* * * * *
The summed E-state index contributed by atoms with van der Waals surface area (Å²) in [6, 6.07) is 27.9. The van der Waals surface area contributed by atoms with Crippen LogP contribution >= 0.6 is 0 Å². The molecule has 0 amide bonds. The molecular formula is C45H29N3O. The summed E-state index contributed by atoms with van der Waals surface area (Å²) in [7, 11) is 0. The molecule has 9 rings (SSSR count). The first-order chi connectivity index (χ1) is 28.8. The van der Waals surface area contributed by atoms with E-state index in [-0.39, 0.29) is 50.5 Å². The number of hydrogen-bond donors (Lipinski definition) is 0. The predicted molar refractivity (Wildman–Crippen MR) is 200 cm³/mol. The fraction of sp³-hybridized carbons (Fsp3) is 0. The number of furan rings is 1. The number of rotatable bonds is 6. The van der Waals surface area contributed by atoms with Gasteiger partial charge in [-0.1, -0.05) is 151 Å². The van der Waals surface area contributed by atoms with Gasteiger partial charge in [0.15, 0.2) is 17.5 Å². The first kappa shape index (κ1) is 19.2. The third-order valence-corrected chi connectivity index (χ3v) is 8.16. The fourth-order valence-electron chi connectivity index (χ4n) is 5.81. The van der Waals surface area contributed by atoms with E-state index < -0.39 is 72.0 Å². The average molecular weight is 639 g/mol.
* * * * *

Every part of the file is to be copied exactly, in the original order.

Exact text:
The summed E-state index contributed by atoms with van der Waals surface area (Å²) in [6, 6.07) is 27.9. The van der Waals surface area contributed by atoms with Crippen LogP contribution >= 0.6 is 0 Å². The molecule has 0 amide bonds. The molecular formula is C45H29N3O. The summed E-state index contributed by atoms with van der Waals surface area (Å²) in [7, 11) is 0. The molecule has 9 rings (SSSR count). The first-order chi connectivity index (χ1) is 28.8. The van der Waals surface area contributed by atoms with E-state index in [-0.39, 0.29) is 50.5 Å². The number of hydrogen-bond donors (Lipinski definition) is 0. The predicted molar refractivity (Wildman–Crippen MR) is 200 cm³/mol. The fraction of sp³-hybridized carbons (Fsp3) is 0. The number of furan rings is 1. The number of rotatable bonds is 6. The van der Waals surface area contributed by atoms with Gasteiger partial charge in [-0.1, -0.05) is 151 Å². The van der Waals surface area contributed by atoms with Gasteiger partial charge in [0.15, 0.2) is 17.5 Å². The first kappa shape index (κ1) is 19.2. The third-order valence-corrected chi connectivity index (χ3v) is 8.16. The fourth-order valence-electron chi connectivity index (χ4n) is 5.81. The van der Waals surface area contributed by atoms with E-state index < -0.39 is 72.0 Å². The average molecular weight is 639 g/mol.